What it’s like hang gliding at Wallaby Ranch…
Tiki Mashy tells the story of Davis Straub’s US East Coast record hang gliding flight, flown from Wallaby Ranch, Florida in 2000. Originally published in Cross Country in 2000
Wallaby Ranch – 9:30ish am (any morning – typical banter).
“Hey Tiki, you wanna yank Davis?”
“Hmm, how bout I just tow him up.”
“Well, he’s out there ready.”
And sure enough, even before breakfast, at the downwind edge of the Wallaby field, sits a lone Atos and dangling from it – the tenacious Davis Straub. Apparently his awesome flight to Georgia the previous week, which netted him the Wallaby Thousand Dollars (a prize the Ranch put up that had remained secure for several years), only fueled his exuberance to get the first 200-miler on the east coast.
Moreover, like a lot of us east of the Mississippi River, this barefoot flying boy is in hot pursuit of the first 200-miler, and not since Michael “Hollywood” Champlin have I ever known a man so relentless and focused on accomplishing a specific flying goal. But unlike “Hollywood,” Davis would see his goal come to fruition on a most unlikely day.
Moderate winds and high pressure were on tap for Wallaby that week. Saturday, in particular, was predicted to be light winds all day with a convergence up the middle of the state. Ordinarily Davis would be out early perched on the “launch pad.”
But Saturday morning conditions coughed up nothing but blue sky, no clouds, no wind, so no big hurry. Davis would later remark, “After all I wasn’t thinking of going 300 miles.”- (Not yet). It was almost a relief not to field the usual question from the pilots who were often milling around waiting for the Wallaby breakfast bell. The question routinely asked? “Why’s that guy launching so early?”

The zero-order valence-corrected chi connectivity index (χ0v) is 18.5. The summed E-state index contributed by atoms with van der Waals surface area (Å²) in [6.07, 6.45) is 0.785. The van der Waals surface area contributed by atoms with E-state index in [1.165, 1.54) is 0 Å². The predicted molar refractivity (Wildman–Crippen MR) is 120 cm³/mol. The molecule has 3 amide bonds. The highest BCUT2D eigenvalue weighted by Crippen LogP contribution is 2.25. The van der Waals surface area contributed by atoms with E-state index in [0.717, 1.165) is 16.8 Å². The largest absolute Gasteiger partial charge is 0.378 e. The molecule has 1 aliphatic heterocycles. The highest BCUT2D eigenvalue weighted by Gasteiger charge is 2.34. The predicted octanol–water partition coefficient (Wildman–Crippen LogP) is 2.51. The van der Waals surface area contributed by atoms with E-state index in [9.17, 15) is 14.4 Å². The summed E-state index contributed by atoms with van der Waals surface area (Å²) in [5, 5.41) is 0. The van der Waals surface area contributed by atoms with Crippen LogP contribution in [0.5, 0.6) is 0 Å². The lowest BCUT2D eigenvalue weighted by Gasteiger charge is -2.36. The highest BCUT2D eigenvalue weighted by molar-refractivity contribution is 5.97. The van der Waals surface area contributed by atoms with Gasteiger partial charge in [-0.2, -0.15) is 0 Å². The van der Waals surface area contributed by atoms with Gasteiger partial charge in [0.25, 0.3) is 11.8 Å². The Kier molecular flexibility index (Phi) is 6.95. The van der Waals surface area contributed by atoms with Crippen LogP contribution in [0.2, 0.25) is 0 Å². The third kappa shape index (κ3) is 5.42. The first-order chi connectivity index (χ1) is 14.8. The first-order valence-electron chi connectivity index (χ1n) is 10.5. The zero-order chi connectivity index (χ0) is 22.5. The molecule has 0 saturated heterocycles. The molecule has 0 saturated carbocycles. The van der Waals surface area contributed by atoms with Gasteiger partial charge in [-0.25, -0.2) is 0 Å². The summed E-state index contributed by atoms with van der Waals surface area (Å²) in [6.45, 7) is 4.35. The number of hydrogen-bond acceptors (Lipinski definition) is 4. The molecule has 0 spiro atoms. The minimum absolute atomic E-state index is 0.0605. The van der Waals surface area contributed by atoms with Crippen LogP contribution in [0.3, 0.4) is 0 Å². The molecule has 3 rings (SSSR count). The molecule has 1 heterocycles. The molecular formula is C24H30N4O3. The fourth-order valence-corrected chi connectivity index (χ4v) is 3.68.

Out of the four years he’s been coming to Wallaby, it’s been the last two that, Davis, like a shark (no resemblance to the Oz Report Editor), has clamped onto the 200 mile challenge with a vengeance. Tirelessly monitoring the ebb and flow of the weather patterns.
Every morning hauling his “junk” out to launch to take another swipe at the brass ring with the full support and complement of Wallaby Ranch. So it was unusual not to see Davis towing up before breakfast. But, this day didn’t look nearly as promising as the days previous, which netted him weak lift and a headache from banging his head on the 3,500′ inversion – an early start? Nope, not this day. That is until Mr. Cummie made an appearance overhead at about 11:00 a.m.
By 11:19 a.m. Carlos had yanked Davis up with one of Wallaby’s “super tugs” and neatly deposited him in a screamer. Suddenly the blue day had potential. Unfortunately, while conditions seemed on the upswing at Wallaby, 30 miles into his flight things got desperate – conditions deteriorated resulting in low saves, slow climb rates, egg-beater/butt-kickin’ turbulence and to top-it-off a low inversion to insure the rowdy air stayed near the ground.
At this juncture Davis considered heading back to Wallaby; low and slow is not the recipe for a 200 miler. I remember when Davis arrived at Wallaby Ranch four years ago in search of the “art and lure” of cross-county hang gliding. Back then it would have been big deal for him to do a 60 mile out-and-return, but now he had bigger fish to fry.
However, this day looked to be just another failed attempt. Before heading back, Davis solicited advice from Mike Barber over the radio; he probably just wanted Mike to confirm that the day really did suck. Mike (who had just launched at Wallaby) advised Davis that “the day is slow, but we should go ahead and keep going.” This, of course, would prove to be stellar advice.